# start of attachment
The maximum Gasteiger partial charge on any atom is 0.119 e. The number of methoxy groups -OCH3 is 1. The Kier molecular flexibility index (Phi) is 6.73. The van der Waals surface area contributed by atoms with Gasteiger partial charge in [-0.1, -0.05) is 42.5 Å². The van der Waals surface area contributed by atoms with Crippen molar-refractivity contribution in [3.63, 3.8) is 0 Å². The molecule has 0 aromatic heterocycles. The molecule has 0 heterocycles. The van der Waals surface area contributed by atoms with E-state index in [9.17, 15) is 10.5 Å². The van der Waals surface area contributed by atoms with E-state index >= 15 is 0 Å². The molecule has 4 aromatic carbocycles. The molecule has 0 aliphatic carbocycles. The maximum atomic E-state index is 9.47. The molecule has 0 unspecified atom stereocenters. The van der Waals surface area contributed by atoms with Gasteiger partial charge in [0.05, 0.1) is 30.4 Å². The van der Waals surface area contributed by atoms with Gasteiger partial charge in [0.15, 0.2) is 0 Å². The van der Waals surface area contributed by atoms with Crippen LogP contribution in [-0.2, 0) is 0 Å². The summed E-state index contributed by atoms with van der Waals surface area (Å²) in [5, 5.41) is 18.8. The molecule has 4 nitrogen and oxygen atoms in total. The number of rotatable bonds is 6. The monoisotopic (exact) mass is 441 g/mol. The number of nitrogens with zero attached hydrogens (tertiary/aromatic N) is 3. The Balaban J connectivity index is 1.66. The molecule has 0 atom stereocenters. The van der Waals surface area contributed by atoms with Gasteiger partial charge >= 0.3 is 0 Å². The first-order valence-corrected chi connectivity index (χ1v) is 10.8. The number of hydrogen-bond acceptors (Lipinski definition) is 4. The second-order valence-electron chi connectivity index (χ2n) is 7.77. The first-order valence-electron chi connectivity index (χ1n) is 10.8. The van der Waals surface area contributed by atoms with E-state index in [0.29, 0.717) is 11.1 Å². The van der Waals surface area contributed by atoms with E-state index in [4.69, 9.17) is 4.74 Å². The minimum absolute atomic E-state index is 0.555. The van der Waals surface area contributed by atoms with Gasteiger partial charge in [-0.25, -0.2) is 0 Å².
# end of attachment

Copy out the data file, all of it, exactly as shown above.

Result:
The maximum Gasteiger partial charge on any atom is 0.119 e. The number of methoxy groups -OCH3 is 1. The Kier molecular flexibility index (Phi) is 6.73. The van der Waals surface area contributed by atoms with Gasteiger partial charge in [-0.1, -0.05) is 42.5 Å². The van der Waals surface area contributed by atoms with Crippen molar-refractivity contribution in [3.63, 3.8) is 0 Å². The molecule has 0 aromatic heterocycles. The molecule has 0 heterocycles. The van der Waals surface area contributed by atoms with E-state index in [9.17, 15) is 10.5 Å². The van der Waals surface area contributed by atoms with E-state index >= 15 is 0 Å². The molecule has 4 aromatic carbocycles. The molecule has 0 aliphatic carbocycles. The maximum atomic E-state index is 9.47. The molecule has 0 unspecified atom stereocenters. The van der Waals surface area contributed by atoms with Gasteiger partial charge in [0.05, 0.1) is 30.4 Å². The van der Waals surface area contributed by atoms with Gasteiger partial charge in [0.15, 0.2) is 0 Å². The van der Waals surface area contributed by atoms with Crippen LogP contribution in [-0.2, 0) is 0 Å². The summed E-state index contributed by atoms with van der Waals surface area (Å²) in [5, 5.41) is 18.8. The molecule has 4 nitrogen and oxygen atoms in total. The number of rotatable bonds is 6. The monoisotopic (exact) mass is 441 g/mol. The number of nitrogens with zero attached hydrogens (tertiary/aromatic N) is 3. The Balaban J connectivity index is 1.66. The molecule has 0 atom stereocenters. The van der Waals surface area contributed by atoms with Gasteiger partial charge >= 0.3 is 0 Å². The first-order valence-corrected chi connectivity index (χ1v) is 10.8. The number of hydrogen-bond acceptors (Lipinski definition) is 4. The second-order valence-electron chi connectivity index (χ2n) is 7.77. The first-order valence-electron chi connectivity index (χ1n) is 10.8. The van der Waals surface area contributed by atoms with E-state index in [0.29, 0.717) is 11.1 Å². The van der Waals surface area contributed by atoms with E-state index in [4.69, 9.17) is 4.74 Å². The minimum absolute atomic E-state index is 0.555. The van der Waals surface area contributed by atoms with Gasteiger partial charge in [-0.25, -0.2) is 0 Å².